The relationship between homelessness and mental and physical ill health are complex. Both can be contributory factors of homelessness and also outcomes from being without a home.
Research has shown the following:
- Homeless men and women are almost twice as likely to have a diagnosed mental health issue than the general population (45% in homeless people, 25% in general population). (HL)
- Over three quarters of homeless men and women have a self-reported mental health issue (80%). (HL)
- Nearly a third of homeless men and women die from treatable conditions. (TBIJ)
- An estimated 597 deaths of homeless people in England and Wales in 2017. (ONS)
- Average age at death of homeless people was 44 years for men, 42 years for women. Compared with the general population of England and Wales which was 76 years for men and 81 years for women. (2017 – ONS)
- Over half of all deaths of homeless people in 2017 were due to drug poisoning, liver disease or suicide. (ONS)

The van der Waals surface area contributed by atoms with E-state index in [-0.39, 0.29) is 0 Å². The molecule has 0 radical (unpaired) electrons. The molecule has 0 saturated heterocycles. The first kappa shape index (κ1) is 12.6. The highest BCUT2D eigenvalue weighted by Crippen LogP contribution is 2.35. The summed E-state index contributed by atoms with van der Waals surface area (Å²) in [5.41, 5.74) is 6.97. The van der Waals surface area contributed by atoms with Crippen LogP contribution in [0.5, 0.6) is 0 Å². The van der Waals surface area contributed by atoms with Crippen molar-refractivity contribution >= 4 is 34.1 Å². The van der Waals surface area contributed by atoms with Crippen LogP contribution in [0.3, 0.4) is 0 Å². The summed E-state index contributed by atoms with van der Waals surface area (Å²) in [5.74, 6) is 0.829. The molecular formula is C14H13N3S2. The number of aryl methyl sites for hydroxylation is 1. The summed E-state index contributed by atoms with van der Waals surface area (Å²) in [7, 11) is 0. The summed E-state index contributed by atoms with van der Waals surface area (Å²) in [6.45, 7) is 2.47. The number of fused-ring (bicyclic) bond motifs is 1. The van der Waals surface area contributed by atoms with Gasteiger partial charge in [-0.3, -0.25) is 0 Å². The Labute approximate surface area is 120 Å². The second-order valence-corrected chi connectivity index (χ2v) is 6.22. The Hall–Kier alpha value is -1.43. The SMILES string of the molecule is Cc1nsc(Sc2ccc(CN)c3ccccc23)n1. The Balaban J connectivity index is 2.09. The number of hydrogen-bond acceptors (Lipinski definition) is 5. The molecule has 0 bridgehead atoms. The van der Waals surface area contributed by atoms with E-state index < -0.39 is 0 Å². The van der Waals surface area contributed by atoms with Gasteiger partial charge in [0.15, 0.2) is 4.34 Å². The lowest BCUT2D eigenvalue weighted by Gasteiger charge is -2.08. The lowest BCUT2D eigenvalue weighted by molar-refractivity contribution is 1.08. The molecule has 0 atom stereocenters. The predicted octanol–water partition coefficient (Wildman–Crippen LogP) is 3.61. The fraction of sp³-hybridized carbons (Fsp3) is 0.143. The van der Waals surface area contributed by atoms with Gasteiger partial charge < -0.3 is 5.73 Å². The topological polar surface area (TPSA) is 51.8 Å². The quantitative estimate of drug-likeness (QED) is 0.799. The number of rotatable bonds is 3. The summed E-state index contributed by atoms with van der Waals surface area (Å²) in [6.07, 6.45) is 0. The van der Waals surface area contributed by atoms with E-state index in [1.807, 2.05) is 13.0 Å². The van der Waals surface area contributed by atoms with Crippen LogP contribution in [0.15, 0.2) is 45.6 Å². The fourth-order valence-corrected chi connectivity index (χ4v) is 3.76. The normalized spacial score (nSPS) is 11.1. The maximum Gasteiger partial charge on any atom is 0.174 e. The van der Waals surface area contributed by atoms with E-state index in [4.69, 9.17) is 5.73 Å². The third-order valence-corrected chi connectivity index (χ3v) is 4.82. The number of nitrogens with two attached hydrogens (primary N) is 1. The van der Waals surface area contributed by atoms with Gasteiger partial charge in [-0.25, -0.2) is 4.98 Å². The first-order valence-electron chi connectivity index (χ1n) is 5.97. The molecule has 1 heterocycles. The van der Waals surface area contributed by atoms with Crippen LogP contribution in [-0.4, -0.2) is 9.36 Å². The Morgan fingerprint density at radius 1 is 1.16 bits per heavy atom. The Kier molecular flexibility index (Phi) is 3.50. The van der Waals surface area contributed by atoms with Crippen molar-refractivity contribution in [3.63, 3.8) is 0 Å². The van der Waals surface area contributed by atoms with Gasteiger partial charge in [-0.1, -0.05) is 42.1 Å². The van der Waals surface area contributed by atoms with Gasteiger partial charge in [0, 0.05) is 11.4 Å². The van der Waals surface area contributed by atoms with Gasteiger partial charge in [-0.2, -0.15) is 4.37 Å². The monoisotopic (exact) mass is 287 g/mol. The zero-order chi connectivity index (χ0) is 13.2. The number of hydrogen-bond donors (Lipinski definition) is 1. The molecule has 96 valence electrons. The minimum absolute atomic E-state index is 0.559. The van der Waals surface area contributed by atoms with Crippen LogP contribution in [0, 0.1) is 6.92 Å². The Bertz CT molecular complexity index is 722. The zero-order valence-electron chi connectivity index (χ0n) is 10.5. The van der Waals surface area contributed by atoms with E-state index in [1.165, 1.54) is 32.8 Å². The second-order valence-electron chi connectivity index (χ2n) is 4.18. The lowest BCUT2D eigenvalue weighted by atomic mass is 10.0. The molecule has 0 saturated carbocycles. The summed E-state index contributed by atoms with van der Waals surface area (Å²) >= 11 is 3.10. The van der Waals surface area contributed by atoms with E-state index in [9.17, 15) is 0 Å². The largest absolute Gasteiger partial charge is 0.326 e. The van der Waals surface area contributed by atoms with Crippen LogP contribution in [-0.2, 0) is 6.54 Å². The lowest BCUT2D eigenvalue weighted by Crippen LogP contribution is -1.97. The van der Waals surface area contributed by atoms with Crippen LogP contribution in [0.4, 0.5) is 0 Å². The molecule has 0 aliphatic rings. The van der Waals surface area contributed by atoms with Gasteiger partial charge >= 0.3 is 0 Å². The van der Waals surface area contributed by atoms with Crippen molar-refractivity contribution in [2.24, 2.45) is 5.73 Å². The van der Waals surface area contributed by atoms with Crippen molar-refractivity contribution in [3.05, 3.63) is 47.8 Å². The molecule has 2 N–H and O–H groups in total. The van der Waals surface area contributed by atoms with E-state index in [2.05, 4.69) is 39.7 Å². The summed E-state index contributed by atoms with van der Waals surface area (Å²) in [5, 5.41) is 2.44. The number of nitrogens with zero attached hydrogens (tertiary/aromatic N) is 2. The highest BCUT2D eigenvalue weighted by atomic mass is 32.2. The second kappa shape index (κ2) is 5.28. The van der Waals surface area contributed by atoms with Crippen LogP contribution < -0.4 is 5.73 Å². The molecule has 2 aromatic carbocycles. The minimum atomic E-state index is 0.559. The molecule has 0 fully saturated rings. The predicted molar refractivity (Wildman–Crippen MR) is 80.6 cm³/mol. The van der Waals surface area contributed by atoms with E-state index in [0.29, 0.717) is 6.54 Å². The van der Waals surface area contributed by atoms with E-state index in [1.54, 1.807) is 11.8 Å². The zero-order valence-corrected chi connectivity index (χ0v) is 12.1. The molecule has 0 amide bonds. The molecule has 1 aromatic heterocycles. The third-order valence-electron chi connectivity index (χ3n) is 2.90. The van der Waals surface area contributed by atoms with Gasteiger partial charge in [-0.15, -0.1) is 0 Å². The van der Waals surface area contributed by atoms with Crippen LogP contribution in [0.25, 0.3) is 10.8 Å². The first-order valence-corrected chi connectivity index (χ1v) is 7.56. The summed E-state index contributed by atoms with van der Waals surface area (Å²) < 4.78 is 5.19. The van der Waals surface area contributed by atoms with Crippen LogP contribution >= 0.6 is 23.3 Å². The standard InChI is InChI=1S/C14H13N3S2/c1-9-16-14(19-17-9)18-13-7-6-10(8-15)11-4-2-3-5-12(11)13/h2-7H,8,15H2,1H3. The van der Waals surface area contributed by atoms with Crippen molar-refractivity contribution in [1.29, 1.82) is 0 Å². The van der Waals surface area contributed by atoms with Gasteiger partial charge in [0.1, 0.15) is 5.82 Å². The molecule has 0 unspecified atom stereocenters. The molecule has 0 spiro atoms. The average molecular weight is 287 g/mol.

If you would like to explore more research visit:
- Homeless Link (HL)
- The Bureau of Investigative Journalism (BIJ)
- The Office for National Statistics (ONS)
45% mental health issue
Nearly double general population (Homeless Link)
All accommodation staff are trained in the following approaches:
Holistic focus that fundamentally believes every person has potential, and their own unique strength’s and resources will help them to realise this potential. The emphasis is on the individual creating an opportunity for positive change. Support is based on empowering not fixing.
Psychologically Informed Environments
A service that is developed and delivered with the thoughts and feelings of those accessing the service paramount. How people think, feel and behave and how we interact with the environment is helped to construct and deliver the service with continual reflection.
Trauma Informed Care
Recognises the link between trauma and homelessness. The majority of homeless men and women have experienced trauma throughout their life, or during homelessness and indeed homelessness itself is a trauma. Trauma refers to both isolated or multiple experiences which are ‘out of the ordinary’ and are very significant to overcome. Services are informed of the individual’s needs to address the effects of trauma as well as preventing further trauma where possible. It focuses on the importance of an individual’s support network and personal resilience.